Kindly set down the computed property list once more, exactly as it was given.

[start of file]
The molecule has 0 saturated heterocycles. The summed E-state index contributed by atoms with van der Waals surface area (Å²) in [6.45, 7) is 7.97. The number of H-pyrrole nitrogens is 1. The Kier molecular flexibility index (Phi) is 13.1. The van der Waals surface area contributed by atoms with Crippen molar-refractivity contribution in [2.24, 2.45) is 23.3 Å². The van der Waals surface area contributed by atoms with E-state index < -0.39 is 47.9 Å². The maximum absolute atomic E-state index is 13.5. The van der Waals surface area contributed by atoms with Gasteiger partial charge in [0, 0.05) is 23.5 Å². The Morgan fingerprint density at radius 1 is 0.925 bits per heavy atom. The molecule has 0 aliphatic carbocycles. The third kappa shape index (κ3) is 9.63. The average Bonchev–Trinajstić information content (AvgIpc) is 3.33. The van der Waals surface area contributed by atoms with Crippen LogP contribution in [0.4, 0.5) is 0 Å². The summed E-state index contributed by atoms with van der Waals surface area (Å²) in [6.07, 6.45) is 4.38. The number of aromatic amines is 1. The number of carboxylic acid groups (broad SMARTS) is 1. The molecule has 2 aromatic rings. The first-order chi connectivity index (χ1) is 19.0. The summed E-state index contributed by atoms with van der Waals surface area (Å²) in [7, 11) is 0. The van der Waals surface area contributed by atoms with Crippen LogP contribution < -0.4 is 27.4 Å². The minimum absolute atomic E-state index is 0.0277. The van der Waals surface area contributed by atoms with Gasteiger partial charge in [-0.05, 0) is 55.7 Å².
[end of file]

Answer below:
The molecule has 0 saturated heterocycles. The summed E-state index contributed by atoms with van der Waals surface area (Å²) in [6.45, 7) is 7.97. The number of H-pyrrole nitrogens is 1. The Kier molecular flexibility index (Phi) is 13.1. The van der Waals surface area contributed by atoms with Crippen molar-refractivity contribution in [2.24, 2.45) is 23.3 Å². The van der Waals surface area contributed by atoms with E-state index < -0.39 is 47.9 Å². The maximum absolute atomic E-state index is 13.5. The van der Waals surface area contributed by atoms with Gasteiger partial charge in [0, 0.05) is 23.5 Å². The Morgan fingerprint density at radius 1 is 0.925 bits per heavy atom. The molecule has 0 aliphatic carbocycles. The third kappa shape index (κ3) is 9.63. The average Bonchev–Trinajstić information content (AvgIpc) is 3.33. The van der Waals surface area contributed by atoms with Crippen LogP contribution in [0.4, 0.5) is 0 Å². The summed E-state index contributed by atoms with van der Waals surface area (Å²) in [6.07, 6.45) is 4.38. The number of aromatic amines is 1. The number of carboxylic acid groups (broad SMARTS) is 1. The molecule has 2 aromatic rings. The first-order chi connectivity index (χ1) is 19.0. The summed E-state index contributed by atoms with van der Waals surface area (Å²) in [7, 11) is 0. The van der Waals surface area contributed by atoms with Crippen LogP contribution < -0.4 is 27.4 Å². The minimum absolute atomic E-state index is 0.0277. The van der Waals surface area contributed by atoms with Gasteiger partial charge in [-0.05, 0) is 55.7 Å².